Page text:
Coloration is quite low, though a mild ‘shhsy’ quality is audible on sibilants and related treble sounds, which may be due to residual upper range resonant modes of the alloy cone. While I enjoyed the pin-point focus and overall timing coherence of the concept, the thrill factor which can be engendered by the explosive and expressive dynamics of high efficiency full range designs is absent. I’m no headbanger, but the Curvi simply will not play loud enough in my largish room.

 

Lab Report
Sensitivity was low, if on spec. at 82.7dB/watt, with a rated 6ohm impedance and a 5 ohm minimum. (For reference, 96dB is loud, 106dB very loud, and to achieve the latter a Curvi pair would need a 200W input.) Unfortunately a music related pink noise test signal at more than a few watts overloads the driver at low frequencies due to excessive excursion, as the voice coil moves out of the working magnetic field. Thus 2W at 35Hz results in 8% measured distortion, which is the effective power limit. Just to hear 35Hz in a good room you need some 88dB spl from each speaker, where it has already reached its power/frequency limit.

Correlating well with the listening, at 40 Hz 4W input was tolerated but with audible levels of 8% second and 10% third harmonic distortions. As expected, at progressively higher frequencies the power handling improves because cone excursion is reduced. Thus 10W at 200Hz gives 93dB spl with a creditable 0.5% second and 0.1% third harmonic.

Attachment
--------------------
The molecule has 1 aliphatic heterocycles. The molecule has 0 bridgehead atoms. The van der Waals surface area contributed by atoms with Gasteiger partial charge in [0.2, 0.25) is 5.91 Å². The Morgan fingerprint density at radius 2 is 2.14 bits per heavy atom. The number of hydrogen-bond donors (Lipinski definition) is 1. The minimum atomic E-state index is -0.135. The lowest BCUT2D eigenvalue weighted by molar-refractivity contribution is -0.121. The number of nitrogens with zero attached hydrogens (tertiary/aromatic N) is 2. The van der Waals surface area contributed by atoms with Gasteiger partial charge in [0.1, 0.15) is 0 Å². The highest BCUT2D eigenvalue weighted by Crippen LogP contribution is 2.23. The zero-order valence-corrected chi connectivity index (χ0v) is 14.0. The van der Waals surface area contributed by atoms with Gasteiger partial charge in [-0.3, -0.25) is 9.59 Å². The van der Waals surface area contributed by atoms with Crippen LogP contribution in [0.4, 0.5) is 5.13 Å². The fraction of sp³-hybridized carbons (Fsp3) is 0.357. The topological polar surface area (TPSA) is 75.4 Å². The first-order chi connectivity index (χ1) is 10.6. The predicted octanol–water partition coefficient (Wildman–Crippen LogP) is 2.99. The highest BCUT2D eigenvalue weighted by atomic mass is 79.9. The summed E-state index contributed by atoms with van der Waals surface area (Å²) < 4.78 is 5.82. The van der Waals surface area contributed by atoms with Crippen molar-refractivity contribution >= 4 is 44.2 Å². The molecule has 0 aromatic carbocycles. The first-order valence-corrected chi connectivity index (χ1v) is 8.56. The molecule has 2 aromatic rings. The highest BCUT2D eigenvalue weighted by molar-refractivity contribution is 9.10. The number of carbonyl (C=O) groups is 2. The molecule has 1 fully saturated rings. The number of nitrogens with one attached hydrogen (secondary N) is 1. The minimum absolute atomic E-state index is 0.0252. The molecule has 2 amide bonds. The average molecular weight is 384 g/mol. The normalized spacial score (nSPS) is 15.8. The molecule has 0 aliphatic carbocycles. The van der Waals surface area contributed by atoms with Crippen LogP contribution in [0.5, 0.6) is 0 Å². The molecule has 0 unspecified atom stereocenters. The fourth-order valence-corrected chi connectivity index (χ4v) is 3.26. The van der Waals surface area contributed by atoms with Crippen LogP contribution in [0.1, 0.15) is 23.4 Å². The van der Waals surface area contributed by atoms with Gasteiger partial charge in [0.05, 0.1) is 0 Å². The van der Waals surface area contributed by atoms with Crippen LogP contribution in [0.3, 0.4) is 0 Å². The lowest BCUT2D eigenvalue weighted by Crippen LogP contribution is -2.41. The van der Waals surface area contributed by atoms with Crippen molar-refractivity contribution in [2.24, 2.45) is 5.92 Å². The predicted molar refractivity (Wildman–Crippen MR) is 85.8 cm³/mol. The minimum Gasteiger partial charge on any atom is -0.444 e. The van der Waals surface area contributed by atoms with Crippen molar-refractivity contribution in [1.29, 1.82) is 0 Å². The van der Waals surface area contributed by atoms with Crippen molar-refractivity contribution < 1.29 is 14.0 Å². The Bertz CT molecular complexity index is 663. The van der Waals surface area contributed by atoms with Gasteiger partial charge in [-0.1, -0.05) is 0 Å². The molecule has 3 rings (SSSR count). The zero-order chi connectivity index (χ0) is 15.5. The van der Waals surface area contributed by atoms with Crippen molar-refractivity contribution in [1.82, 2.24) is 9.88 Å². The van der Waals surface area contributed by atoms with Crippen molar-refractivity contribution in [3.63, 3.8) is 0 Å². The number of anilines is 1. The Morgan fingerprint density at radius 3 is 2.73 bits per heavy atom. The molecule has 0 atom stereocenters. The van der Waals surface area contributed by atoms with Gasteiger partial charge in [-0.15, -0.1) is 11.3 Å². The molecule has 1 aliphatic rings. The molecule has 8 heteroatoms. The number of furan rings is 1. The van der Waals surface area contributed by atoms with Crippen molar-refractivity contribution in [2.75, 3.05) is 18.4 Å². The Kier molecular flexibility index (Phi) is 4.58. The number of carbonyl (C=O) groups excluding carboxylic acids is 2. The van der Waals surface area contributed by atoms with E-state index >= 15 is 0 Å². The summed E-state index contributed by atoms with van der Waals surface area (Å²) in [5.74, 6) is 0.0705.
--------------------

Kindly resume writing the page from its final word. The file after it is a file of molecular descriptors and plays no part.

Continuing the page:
Well voiced for a single diaphragm, the Curvi has a surprisingly uniform frequency response on its ideal ‘10 degree axis’, +/-2.5dB 45 Hz to 18kHz, which is much smoother than a Lowther, for example. Offaxis the cone geometry interacting with the radiation angle gave rather greater variation than usual, but the single source also showed its strengths in general tidiness, and a good showing on the room averaged response. However, note the greater than usual loss of treble power above 5kHz, due the larger than usual ‘effective size’ of the treble driver; the room sound may consequently lack some ‘air’.

The waterfall decay plot shows a clean first arrival signal that is also linear phase as single driver theory predicts. After a couple of milliseconds some lower level hash is present in the treble, showing residual modal activity. The bass line is relatively undamped, and an anti-resonance is revealed by a deep notch in the nearfield driver output at 110Hz. While the line exit has a power maximum at a low 25Hz, it also peaks again at 180Hz and shows significant output right up to 500Hz at a level only 5dB below its main 27Hz signal.

 

Conclusion
At low and moderate sound levels the Curvi has arguably the most extended bass and uniform sound of all single full range driver speaker systems. Chamber music and piano fare very well, demonstrating the focused images, good timing and clarity that distinguish this type of speaker. However, on wideband material it will not play even moderately loud.

There are oblique hints to this behaviour in the instruction manual, and my lab report provides unequivocal corroboration. The amplifier load is fairly kind and the frequency responses are good, but sensitivity is very low and power handling poor.

The costly construction is well crafted and delivers what is arguably the most aesthetically pleasing example of the compact folded line genre. It’s certainly a design that ought to be auditioned, provided the power and loudness limitations are not considered barriers.